Though it seemed like a long shot just a few months ago, it looks as if in a little over two more months, Americans will once again be headed to their laptops and desktop computers to pore through health insurance options via Obamacare's marketplace exchanges.
When Donald Trump was elected president, one of his first proposed tasks was to rid America of the Affordable Care Act (ACA), which is the official name for Obamacare. However, after multiple efforts to do so in the House and Senate, lawmakers have been unable to come to a consensus as to how to repeal and replace the ACA. Despite Trump's best efforts, Obamacare remains the health law of the land, for better or worse.
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Obamacare: Part success, part failure
On one hand, it can be argued that Obamacare hit its primary goal of reducing the uninsured rate. According to data from the Centers for Disease Control and Prevention, it wound up lowering the uninsured rate from 16% before its implementation to about 9% in mid-2016. The ACA's subsidy platform, along with 31 states taking federal funds and expanding their Medicaid programs, allowed millions of folks who previously couldn't afford healthcare access to the system.
On the other hand, Obamacare has failed miserably in its efforts to attract healthier young adults, and, as a result, the exchanges haven't been very business-friendly for insurers. Young adults are a necessary component to the insurers' success, since they don't head to the doctor as often; thus, their premium payments are what insurers use to offset the costs of treating sicker patients. Most of the national insurers have lost significant amounts of money on the ACA exchanges, leading many to jump ship in 2017 and the year to come.
For example, UnitedHealth Group (NYSE: UNH) slashed the number states it's operating in to just three in 2017 from 34 in 2016. Meanwhile, Aetna (NYSE: AET) and Humana (NYSE: HUM), which had their proposed merger shot down by regulators, cut their county-based coverage by nearly 70% and almost 90%, respectively, in 2017, and both plan to exit Obamacare's exchanges completely by 2018. Even Anthem (NYSE: ANTM), which has been a major beneficiary of Medicaid expansion, is exiting a number of markets in the coming year.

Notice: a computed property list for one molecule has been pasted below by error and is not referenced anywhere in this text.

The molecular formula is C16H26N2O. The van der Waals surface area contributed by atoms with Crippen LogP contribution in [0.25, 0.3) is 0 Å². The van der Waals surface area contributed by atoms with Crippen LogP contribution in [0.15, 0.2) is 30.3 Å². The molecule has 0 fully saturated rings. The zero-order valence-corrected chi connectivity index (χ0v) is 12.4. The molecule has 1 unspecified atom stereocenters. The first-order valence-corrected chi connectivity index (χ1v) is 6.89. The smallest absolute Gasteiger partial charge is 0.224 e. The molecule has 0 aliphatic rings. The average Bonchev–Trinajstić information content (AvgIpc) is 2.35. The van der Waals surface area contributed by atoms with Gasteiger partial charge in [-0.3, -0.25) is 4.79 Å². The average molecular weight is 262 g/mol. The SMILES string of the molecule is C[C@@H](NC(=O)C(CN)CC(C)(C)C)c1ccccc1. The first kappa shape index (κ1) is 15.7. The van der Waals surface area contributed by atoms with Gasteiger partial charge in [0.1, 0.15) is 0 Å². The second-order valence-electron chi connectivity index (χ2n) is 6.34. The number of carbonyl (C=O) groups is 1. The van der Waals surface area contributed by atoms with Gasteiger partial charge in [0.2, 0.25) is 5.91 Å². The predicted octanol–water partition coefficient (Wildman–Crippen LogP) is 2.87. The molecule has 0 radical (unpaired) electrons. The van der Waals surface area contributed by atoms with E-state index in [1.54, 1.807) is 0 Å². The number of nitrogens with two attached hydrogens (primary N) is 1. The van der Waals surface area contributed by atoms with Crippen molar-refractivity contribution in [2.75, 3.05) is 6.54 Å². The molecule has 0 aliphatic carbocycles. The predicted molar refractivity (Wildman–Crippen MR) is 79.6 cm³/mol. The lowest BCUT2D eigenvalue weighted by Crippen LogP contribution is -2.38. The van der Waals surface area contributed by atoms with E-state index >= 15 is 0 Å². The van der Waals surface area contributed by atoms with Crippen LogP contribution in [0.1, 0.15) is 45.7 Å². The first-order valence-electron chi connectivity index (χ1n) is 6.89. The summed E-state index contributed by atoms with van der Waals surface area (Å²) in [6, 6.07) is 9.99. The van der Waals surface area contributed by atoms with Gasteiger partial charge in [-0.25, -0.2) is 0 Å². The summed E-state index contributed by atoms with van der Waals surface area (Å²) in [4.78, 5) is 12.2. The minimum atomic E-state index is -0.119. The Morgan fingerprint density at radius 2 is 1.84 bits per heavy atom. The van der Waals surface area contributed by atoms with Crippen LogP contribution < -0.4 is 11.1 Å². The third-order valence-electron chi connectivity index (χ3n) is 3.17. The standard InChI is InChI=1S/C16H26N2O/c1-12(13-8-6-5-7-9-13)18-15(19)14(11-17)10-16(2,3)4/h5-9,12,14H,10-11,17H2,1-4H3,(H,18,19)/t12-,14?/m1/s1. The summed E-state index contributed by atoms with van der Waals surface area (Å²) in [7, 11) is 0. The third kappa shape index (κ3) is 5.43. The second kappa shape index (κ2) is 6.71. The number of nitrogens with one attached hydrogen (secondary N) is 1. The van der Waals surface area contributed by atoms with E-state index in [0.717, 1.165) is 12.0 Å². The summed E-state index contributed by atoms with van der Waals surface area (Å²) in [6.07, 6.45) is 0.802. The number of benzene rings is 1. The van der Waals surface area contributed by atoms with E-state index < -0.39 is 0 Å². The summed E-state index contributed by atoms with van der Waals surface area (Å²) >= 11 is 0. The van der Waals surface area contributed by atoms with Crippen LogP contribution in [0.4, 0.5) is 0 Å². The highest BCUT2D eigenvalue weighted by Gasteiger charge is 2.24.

The scariest Obamacare figure ever we've seen
As we look toward 2018, one thing is readily apparent when it comes to Obamacare: Premiums will be significantly higher. Insurers in most states are requesting an average of a double-digit percentage increase in premiums. Yet this isn't even the scariest Obamacare statistic (although it's very unpleasant).
The scariest statistic is a result of the exodus mentioned. In the coming year, up to 1,300 counties are expected to have just a single insurer offering plans. Residents in Alaska, Wyoming, Mississippi, Nebraska, Alabama, Iowa, and most of South Carolina, Georgia, North Carolina, Tennessee, and Arizona -- states that cover about 2.4 million ACA enrollees -- could have just one insurer offering plans next year. With 3,007 counties in the U.S. as of 2016, there's the possibility that 43% of all counties will have no choice whatsoever, other than the lone insurer operating in their county. A lack of choices gives insurers incredible pricing power, which could be positive for profits, assuming insurers have lifted premiums enough in 2018, but not for consumers.
President Trump has a solution, and you're probably not going to like it
Donald Trump believes there's a clear problem with ACA prices, and he's often opined that the program will collapse on itself if allowed to continue. However, given the lack of progress in Washington from his own party, Trump has considered "going nuclear" and giving Obamacare a swift kick toward a possible death spiral to elicit progress on the repeal front.
Within the past few weeks, Trump has considered dropping an appeal to a decision District of Columbia Judge Rosemary Collyer made in May 2016. Collyer ruled, based on a lawsuit by the House GOP against former Health and Human Services (HHS) Secretary Sylvia Burwell, that cost-sharing reductions (CSR) -- subsidies that reduce the cost of copays, coinsurance, and deductibles -- were being apportioned without Congress' approval. The Obama administration appealed the decision, and that appeal still stands today, despite new personnel in place. With no majority opposition to keep the appeal in place, Trump and the new Secretary of the HHS, Tom Price, could drop the appeal and allow CSR payments to end.
At the end of the 2017 open enrollment period, some 7.05 million people were receiving CSRs, meaning a majority of these folks would lose their ability to see a doctor should Trump give Obamacare a swift kick off the cliff. While it would likely accomplish his goal of repealing Obamacare, it could hurt both low-income individuals and families, as well as insurers in the process. Anthem has been a big beneficiary of government-sponsored members, so it would probably be the national insurer hurt most by a CSR repeal, should Trump go through with his threat.
We're certainly nearing an inflection point with Obamacare. While it's really anyone's guess what'll happen, the likelihood of further premium increases is growing by the day.
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